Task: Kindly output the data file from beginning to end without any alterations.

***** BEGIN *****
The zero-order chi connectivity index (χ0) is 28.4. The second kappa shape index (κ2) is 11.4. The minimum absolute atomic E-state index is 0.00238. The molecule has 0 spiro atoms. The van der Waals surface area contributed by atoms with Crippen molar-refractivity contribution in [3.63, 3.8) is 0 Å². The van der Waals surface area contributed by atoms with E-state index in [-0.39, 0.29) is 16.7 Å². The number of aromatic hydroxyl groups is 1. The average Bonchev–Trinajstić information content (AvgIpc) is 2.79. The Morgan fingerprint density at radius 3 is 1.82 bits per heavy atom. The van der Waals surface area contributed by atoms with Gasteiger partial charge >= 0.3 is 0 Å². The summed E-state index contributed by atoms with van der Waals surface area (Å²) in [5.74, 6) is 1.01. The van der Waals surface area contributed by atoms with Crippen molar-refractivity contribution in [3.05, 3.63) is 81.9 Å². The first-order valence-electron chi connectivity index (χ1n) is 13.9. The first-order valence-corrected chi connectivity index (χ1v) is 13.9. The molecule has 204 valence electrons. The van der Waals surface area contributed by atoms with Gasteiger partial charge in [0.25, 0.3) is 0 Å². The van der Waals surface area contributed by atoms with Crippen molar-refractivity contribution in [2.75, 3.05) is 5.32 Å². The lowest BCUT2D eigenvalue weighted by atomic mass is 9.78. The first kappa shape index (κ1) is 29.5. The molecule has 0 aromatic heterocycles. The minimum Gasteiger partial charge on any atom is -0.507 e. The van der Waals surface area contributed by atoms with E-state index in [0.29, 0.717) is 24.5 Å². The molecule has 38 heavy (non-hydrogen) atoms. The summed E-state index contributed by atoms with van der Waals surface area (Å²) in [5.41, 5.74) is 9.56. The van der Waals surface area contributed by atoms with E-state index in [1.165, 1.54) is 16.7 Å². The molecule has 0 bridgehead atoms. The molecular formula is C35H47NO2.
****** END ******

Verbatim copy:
The zero-order chi connectivity index (χ0) is 28.4. The second kappa shape index (κ2) is 11.4. The minimum absolute atomic E-state index is 0.00238. The molecule has 0 spiro atoms. The van der Waals surface area contributed by atoms with Crippen molar-refractivity contribution in [3.63, 3.8) is 0 Å². The van der Waals surface area contributed by atoms with E-state index in [-0.39, 0.29) is 16.7 Å². The number of aromatic hydroxyl groups is 1. The average Bonchev–Trinajstić information content (AvgIpc) is 2.79. The Morgan fingerprint density at radius 3 is 1.82 bits per heavy atom. The van der Waals surface area contributed by atoms with Gasteiger partial charge >= 0.3 is 0 Å². The summed E-state index contributed by atoms with van der Waals surface area (Å²) in [5.74, 6) is 1.01. The van der Waals surface area contributed by atoms with Crippen molar-refractivity contribution in [3.05, 3.63) is 81.9 Å². The first-order valence-electron chi connectivity index (χ1n) is 13.9. The first-order valence-corrected chi connectivity index (χ1v) is 13.9. The molecule has 204 valence electrons. The van der Waals surface area contributed by atoms with Gasteiger partial charge in [0.25, 0.3) is 0 Å². The van der Waals surface area contributed by atoms with Crippen molar-refractivity contribution in [2.75, 3.05) is 5.32 Å². The lowest BCUT2D eigenvalue weighted by atomic mass is 9.78. The first kappa shape index (κ1) is 29.5. The molecule has 0 aromatic heterocycles. The minimum Gasteiger partial charge on any atom is -0.507 e. The van der Waals surface area contributed by atoms with E-state index in [0.29, 0.717) is 24.5 Å². The molecule has 38 heavy (non-hydrogen) atoms. The summed E-state index contributed by atoms with van der Waals surface area (Å²) in [5.41, 5.74) is 9.56. The van der Waals surface area contributed by atoms with E-state index in [1.165, 1.54) is 16.7 Å². The molecule has 0 bridgehead atoms. The molecular formula is C35H47NO2.